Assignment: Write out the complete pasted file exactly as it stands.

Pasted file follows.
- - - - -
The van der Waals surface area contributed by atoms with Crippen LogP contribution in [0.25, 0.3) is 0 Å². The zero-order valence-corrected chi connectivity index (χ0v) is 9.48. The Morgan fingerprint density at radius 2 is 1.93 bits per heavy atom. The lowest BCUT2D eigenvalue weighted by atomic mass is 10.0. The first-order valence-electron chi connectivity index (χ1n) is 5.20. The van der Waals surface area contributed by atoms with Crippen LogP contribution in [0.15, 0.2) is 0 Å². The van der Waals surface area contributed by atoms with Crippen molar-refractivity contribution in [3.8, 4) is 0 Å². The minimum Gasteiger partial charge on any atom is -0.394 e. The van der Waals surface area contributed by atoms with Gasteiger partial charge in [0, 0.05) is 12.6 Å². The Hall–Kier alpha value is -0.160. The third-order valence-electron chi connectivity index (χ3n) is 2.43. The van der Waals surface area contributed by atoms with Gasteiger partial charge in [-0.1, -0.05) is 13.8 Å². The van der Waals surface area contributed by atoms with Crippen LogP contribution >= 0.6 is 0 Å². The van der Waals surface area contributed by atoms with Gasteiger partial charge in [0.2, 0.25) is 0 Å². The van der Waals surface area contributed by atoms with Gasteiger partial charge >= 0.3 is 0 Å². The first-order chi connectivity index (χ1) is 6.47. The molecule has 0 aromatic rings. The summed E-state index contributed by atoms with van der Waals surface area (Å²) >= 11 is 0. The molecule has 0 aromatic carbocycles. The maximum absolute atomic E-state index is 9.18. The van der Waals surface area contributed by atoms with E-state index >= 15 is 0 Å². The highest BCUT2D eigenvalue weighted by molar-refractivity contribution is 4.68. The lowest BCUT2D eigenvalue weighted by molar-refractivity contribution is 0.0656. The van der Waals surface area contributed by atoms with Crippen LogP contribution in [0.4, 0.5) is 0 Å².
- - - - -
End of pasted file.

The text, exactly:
The van der Waals surface area contributed by atoms with Crippen LogP contribution in [0.25, 0.3) is 0 Å². The zero-order valence-corrected chi connectivity index (χ0v) is 9.48. The Morgan fingerprint density at radius 2 is 1.93 bits per heavy atom. The lowest BCUT2D eigenvalue weighted by atomic mass is 10.0. The first-order valence-electron chi connectivity index (χ1n) is 5.20. The van der Waals surface area contributed by atoms with Crippen LogP contribution in [0.15, 0.2) is 0 Å². The van der Waals surface area contributed by atoms with Crippen molar-refractivity contribution in [3.8, 4) is 0 Å². The minimum Gasteiger partial charge on any atom is -0.394 e. The van der Waals surface area contributed by atoms with Gasteiger partial charge in [0, 0.05) is 12.6 Å². The Hall–Kier alpha value is -0.160. The third-order valence-electron chi connectivity index (χ3n) is 2.43. The van der Waals surface area contributed by atoms with Gasteiger partial charge in [-0.1, -0.05) is 13.8 Å². The van der Waals surface area contributed by atoms with Crippen LogP contribution >= 0.6 is 0 Å². The van der Waals surface area contributed by atoms with Gasteiger partial charge in [0.2, 0.25) is 0 Å². The van der Waals surface area contributed by atoms with Gasteiger partial charge >= 0.3 is 0 Å². The first-order chi connectivity index (χ1) is 6.47. The molecule has 0 aromatic rings. The summed E-state index contributed by atoms with van der Waals surface area (Å²) >= 11 is 0. The molecule has 0 aromatic carbocycles. The maximum absolute atomic E-state index is 9.18. The van der Waals surface area contributed by atoms with E-state index >= 15 is 0 Å². The highest BCUT2D eigenvalue weighted by molar-refractivity contribution is 4.68. The lowest BCUT2D eigenvalue weighted by molar-refractivity contribution is 0.0656. The van der Waals surface area contributed by atoms with Crippen LogP contribution in [0.4, 0.5) is 0 Å².